It took me about forty years cause I think it was 2005 or something, somebody sent me an email and said there's a bloke in America and he's got a humbug finish Framus and it's supposed to have been one of Bill Wyman's. If you look at the one Bill Wyman used in the Stones most of the time in those days his has got dark edges but mine hasn't. It's still supposed to have been one of his. Now it's in pretty good nick so maybe it was a spare or something if it was his. There's no real proof but the bloke I got it from in America said that he'd brought it from a doctor that had had it for over twenty years that said it was definitely one of Bill Wyman's. I just wanted it as a collectable piece and it was something I always wanted from being a kid and I actually used it. We did an album with my blues band here the Hoochie Coochie Men, which Jon Lord (Deep Purple) plays keyboards with us when we do stuff and I used it on a track. We did a cover with Jimmy Barnes singing Heart Of Stone which was my idea to do that song, a very early Rolling Stones song from about '64 and so I thought well what better song to use the old Framus on so I used it on that song.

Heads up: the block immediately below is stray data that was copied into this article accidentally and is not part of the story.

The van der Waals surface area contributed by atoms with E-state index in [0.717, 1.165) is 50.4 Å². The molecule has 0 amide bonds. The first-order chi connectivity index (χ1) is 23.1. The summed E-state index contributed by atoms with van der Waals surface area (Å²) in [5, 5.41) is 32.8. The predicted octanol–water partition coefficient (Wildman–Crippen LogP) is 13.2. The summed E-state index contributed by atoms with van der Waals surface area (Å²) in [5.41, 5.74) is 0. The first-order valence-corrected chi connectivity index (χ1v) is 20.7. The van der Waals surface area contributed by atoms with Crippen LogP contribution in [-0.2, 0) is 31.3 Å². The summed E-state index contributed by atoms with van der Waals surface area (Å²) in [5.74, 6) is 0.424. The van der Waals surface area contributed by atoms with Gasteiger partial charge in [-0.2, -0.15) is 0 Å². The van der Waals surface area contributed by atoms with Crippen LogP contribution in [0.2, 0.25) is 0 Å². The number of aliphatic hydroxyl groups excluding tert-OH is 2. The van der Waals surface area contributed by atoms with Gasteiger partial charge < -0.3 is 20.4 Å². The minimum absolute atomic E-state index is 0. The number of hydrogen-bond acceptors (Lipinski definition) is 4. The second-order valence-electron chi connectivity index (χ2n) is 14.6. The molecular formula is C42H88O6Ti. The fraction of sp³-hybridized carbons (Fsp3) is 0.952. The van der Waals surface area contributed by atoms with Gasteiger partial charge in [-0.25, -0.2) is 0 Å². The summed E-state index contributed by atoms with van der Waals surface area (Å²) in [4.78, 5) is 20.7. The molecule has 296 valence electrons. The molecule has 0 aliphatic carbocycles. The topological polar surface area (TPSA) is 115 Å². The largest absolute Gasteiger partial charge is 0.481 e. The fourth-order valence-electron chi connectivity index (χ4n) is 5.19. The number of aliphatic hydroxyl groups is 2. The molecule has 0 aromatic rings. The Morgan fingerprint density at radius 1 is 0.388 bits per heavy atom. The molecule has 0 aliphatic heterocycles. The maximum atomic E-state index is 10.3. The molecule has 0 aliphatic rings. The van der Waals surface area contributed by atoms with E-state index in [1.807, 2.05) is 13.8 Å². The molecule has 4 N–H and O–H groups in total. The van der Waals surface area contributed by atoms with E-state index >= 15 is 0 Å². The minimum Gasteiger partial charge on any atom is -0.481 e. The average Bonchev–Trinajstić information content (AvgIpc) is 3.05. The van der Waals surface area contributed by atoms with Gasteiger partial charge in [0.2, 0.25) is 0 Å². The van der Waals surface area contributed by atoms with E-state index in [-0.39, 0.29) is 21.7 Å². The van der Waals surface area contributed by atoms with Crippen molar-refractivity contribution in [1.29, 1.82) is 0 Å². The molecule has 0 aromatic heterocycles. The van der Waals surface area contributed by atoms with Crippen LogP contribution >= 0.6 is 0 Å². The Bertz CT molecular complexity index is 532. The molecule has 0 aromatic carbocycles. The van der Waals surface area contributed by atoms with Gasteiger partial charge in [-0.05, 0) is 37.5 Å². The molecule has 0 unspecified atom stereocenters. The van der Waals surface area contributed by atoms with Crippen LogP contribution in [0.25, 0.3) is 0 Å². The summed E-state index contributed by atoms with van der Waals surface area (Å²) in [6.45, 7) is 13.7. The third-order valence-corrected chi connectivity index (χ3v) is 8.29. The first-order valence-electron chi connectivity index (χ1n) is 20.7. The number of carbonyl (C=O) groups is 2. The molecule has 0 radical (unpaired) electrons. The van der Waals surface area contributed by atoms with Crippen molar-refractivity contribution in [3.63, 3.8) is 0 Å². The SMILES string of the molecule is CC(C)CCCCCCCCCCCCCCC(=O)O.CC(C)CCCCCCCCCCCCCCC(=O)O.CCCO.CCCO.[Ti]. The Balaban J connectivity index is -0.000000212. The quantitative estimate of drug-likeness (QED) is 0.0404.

GibsonBass Having been after one of them for so long how does the bass feel to play and sound, has it met your expectations?
Bob Daisley Oh I probably would have enjoyed it more as a kid because it's ok but they were a low budget bass. It's good but probably limited in what I would use it for now. It's just lovely to have as a part of a collection it's very, very rare.
1964 Rickenbacker 4001S bass
GibsonBass Definitely. One of the rarer basses you have in your collection is the 4001S Rickenbacker bass.
Bob Daisley Yeah, the Rickenbacker 4001s is very, very, very rare. It's another one that took me years and years to get. It took me probably 15 years of hunting around asking people for one of those as well cause there are lots of Rickenbacker 4001 but the 4001s is the same dot neck one like the one McCartney had in the days of The Beatles around Magical Mystery Tour and Sergeant Pepper. Apparently they only made about 150 of them and there aren't many original ones left. Even McCartney's had had the finish taken of it, it was fireglo when he had it in The Beatles but now he's got all the paint taken of it so it's just wood colour. That's a real rare one and I use that on a couple of tracks on the Hoochie Coochie Men album and it has got that McCartney sound you know it's a lovely bass it's a nice one to play too. It's not ideal for every track on the album but for some of them it was really good and.
|Left: Ronnie Lane plays his Zemaitis bass, and Right: the bass today|
GibsonBass And you have two basses by Zemaitis, including one formerly owned by Ronnie Lane